To do this, I employ a three-prong approach for each chapter. First, I make a pass through the printed manuscript, rereading and making changes. I also make notes of facts I should remember for later chapters. Some of these facts are just matters of maintaining consistency of small details through the novel. Some of these facts are things I’d forgotten I highlighted, but are fun to revisit later in the novel as the characters have grown. I recently acquired a copy of Scrivener, the book writing software from Literature and Latte. It’s been a great help keeping those notes handy so I can check them as needed.

My second pass through each chapter uses a technique highlighted in the book, The 10% Solution by Ken Rand, which I’ve mentioned in other posts. My publisher also recommends following the book’s approach before submission. In short, the book highlights several common overused words (the infamous adverbs, the verb “to be”) and filler words (things like “of,” “about,” and “by”) that are all too easy to drop in your manuscript when you’re writing. The idea is to search for these words and then evaluate the phrase where it occurs and decide if you could find a better way to say it. I tend to catch a lot of this in the first pass, but searching always highlights more of these. The important thing about Ken Rand’s technique is that he doesn’t say you must make changes when you find these things. He just suggests evaluating the sentence and seeing if you can say it better. I usually make several revisions in this pass.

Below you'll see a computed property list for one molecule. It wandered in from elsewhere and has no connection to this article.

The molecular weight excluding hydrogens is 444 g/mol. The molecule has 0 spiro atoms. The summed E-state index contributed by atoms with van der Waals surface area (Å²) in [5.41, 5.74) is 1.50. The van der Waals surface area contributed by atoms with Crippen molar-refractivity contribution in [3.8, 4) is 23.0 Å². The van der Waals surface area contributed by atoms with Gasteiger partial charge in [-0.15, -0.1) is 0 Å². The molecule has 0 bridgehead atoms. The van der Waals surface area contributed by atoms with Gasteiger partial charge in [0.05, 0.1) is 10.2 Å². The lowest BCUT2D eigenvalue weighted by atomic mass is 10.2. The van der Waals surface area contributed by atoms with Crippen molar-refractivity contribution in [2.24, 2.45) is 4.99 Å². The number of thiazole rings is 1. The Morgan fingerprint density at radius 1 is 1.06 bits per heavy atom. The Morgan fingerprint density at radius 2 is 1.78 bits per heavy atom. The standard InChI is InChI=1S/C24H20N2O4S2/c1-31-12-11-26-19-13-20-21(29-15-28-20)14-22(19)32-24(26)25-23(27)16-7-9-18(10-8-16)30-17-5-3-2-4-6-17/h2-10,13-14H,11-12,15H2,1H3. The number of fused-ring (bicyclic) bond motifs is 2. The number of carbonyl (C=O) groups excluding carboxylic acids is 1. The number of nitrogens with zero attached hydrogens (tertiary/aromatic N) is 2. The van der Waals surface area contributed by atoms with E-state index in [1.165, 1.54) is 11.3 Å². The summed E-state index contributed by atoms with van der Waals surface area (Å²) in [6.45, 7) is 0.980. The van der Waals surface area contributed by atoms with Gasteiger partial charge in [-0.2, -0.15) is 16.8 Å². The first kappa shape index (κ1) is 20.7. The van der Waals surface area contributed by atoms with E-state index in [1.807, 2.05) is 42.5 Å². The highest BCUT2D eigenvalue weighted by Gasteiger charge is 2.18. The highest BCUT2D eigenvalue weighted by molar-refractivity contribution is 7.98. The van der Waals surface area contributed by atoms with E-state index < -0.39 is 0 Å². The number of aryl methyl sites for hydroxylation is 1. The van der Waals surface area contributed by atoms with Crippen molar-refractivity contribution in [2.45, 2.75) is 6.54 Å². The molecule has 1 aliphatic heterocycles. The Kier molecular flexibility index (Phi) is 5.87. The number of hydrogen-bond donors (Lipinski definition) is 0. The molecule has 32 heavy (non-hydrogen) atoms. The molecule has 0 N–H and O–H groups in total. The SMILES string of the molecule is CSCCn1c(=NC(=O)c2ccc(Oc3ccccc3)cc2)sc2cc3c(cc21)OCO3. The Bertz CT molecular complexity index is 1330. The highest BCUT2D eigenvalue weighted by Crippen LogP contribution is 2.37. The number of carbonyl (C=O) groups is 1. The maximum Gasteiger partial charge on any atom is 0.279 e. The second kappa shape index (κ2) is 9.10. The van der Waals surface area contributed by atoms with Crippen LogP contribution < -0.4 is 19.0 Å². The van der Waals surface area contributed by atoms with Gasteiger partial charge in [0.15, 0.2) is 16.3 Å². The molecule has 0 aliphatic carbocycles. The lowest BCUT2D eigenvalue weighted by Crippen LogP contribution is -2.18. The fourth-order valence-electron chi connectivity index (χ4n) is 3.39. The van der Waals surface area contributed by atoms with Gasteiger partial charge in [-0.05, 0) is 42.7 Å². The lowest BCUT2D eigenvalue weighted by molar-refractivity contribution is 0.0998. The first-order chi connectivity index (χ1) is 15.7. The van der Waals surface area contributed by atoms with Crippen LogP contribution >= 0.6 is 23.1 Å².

My third pass is to read each chapter aloud. This helps me smooth out prose from the first two passes, helps me to hear where I may have repeated phrases, and I often catch important elements I either cut or never wrote in the first place.

At this point, I’m about halfway through the revision pass. I hope to get more work done during my next break from the observatory. In this fourth novel, the Apaches have built battle wagons and they’ve carved out a land claim in Southern Arizona. Ramon is pulled into the conflict. Meanwhile, the man Fatemeh was once betrothed to in Persia seeks retribution for her decision to run away. If you haven’t already, be sure to read the first three novels in the series. The links below will take you to pages with more information and purchase links. All of the books are available in print and as ebooks. The first two novels are also available from Audible as audio books!